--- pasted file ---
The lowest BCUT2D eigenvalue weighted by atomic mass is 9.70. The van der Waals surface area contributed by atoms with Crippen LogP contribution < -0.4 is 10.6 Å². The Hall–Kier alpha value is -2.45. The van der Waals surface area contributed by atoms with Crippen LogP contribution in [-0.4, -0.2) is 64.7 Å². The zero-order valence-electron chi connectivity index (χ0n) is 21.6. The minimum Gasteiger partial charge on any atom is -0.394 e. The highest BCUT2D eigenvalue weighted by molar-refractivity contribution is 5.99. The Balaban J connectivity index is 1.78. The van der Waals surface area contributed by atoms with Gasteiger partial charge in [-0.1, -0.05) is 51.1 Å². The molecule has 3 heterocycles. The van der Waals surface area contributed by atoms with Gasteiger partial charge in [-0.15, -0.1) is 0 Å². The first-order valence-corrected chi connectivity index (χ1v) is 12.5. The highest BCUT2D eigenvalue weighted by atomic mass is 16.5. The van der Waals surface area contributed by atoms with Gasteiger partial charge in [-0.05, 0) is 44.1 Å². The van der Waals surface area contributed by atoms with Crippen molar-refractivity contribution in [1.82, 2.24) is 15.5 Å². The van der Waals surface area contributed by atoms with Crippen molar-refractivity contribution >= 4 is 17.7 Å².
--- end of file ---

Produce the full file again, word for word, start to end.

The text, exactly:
The lowest BCUT2D eigenvalue weighted by atomic mass is 9.70. The van der Waals surface area contributed by atoms with Crippen LogP contribution < -0.4 is 10.6 Å². The Hall–Kier alpha value is -2.45. The van der Waals surface area contributed by atoms with Crippen LogP contribution in [-0.4, -0.2) is 64.7 Å². The zero-order valence-electron chi connectivity index (χ0n) is 21.6. The minimum Gasteiger partial charge on any atom is -0.394 e. The highest BCUT2D eigenvalue weighted by molar-refractivity contribution is 5.99. The Balaban J connectivity index is 1.78. The van der Waals surface area contributed by atoms with Gasteiger partial charge in [-0.1, -0.05) is 51.1 Å². The molecule has 3 heterocycles. The van der Waals surface area contributed by atoms with Gasteiger partial charge in [-0.15, -0.1) is 0 Å². The first-order valence-corrected chi connectivity index (χ1v) is 12.5. The highest BCUT2D eigenvalue weighted by atomic mass is 16.5. The van der Waals surface area contributed by atoms with Gasteiger partial charge in [-0.05, 0) is 44.1 Å². The van der Waals surface area contributed by atoms with Crippen molar-refractivity contribution in [1.82, 2.24) is 15.5 Å². The van der Waals surface area contributed by atoms with Crippen molar-refractivity contribution >= 4 is 17.7 Å².